Environment Group Research Programme Research Findings No. 5
1999Climate Change:Scottish Implications Scoping Study
Centre for The Study of Environmental Change and Sustainability, University of Edinburgh, UMIST, ITE
Climate Change is caused by the emission of greenhouse gases. It has wide ranging implications for people, the economy and the natural and built environment in Scotland. Under the International Kyoto Protocol and European Union agreements, by 2008-2012 the UK must reduce its 1990 baseline emission of six greenhouse gases by 12.5%. The Scottish Executive are committed to making a full contribution.
This Study was commissioned to improve the understanding of the implications of climate change in Scotland. The research will also inform the policy response to the impacts of climate change, and help to identify measures to reduce greenhouse gas emissions in Scotland.
- Climate change will have direct and indirect impacts in Scotland. Over the next century, it is likely that Scotland will become warmer, sea levels will rise, rainfall and severe gales will increase, and there will be an increased risk of flooding. There will be less snow lie during winter, and marine and freshwater fisheries may be affected by changing ocean circulation.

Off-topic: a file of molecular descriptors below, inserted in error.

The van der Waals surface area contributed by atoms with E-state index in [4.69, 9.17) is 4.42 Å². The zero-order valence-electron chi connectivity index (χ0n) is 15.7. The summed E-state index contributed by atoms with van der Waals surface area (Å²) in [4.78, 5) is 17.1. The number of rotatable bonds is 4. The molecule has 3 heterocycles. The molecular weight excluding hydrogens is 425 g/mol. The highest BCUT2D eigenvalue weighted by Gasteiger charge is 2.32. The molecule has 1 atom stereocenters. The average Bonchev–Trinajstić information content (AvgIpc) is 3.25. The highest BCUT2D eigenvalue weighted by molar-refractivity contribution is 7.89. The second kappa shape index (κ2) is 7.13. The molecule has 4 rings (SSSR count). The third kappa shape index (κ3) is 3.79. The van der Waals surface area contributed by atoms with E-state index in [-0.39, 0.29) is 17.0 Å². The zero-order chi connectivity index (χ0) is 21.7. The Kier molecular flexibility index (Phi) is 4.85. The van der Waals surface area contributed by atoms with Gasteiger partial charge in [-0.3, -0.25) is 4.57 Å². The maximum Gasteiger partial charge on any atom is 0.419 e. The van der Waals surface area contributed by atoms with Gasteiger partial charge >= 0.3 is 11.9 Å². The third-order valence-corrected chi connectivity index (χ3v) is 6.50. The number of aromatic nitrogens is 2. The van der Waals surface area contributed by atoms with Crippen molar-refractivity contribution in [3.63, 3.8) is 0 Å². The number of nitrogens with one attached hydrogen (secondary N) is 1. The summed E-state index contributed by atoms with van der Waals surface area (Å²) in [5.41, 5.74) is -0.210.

- Climate change impacts present an important business risk to the transport sector. Increased risk of flooding, storms and sea level rise will have serious detrimental impacts on land transport and marine operations. The provision of services across Scotland could also be affected. The changing climate will have an adverse effect on some business and domestic dwellings.
- In relation to public health, the secondary effects of climate change may result in increased air pollution and a higher incidence of respiratory diseases associated with damp. However, positive impacts from warmer temperatures may include a reduction in cold-related deaths, and the feel-good factor associated with a warmer climate.
- The options for reducing emissions from the energy supply sector depend on the changing mix of fuel used in generation, regulation of emissions from and efficiencies of power stations, and further development of energy services for customers. The significance of renewable energy sources is likely to increase. Options to reduce emissions from the domestic sector include tackling poor thermal efficiency of housing and improving energy efficiency standards.
- Increasing forest cover in Scotland could help meet reduction targets through increased growth rates and the use of afforestation as part of an emissions mitigation strategy. In the agricultural sector more diverse and valuable crops may be grown in future as a result of climate change.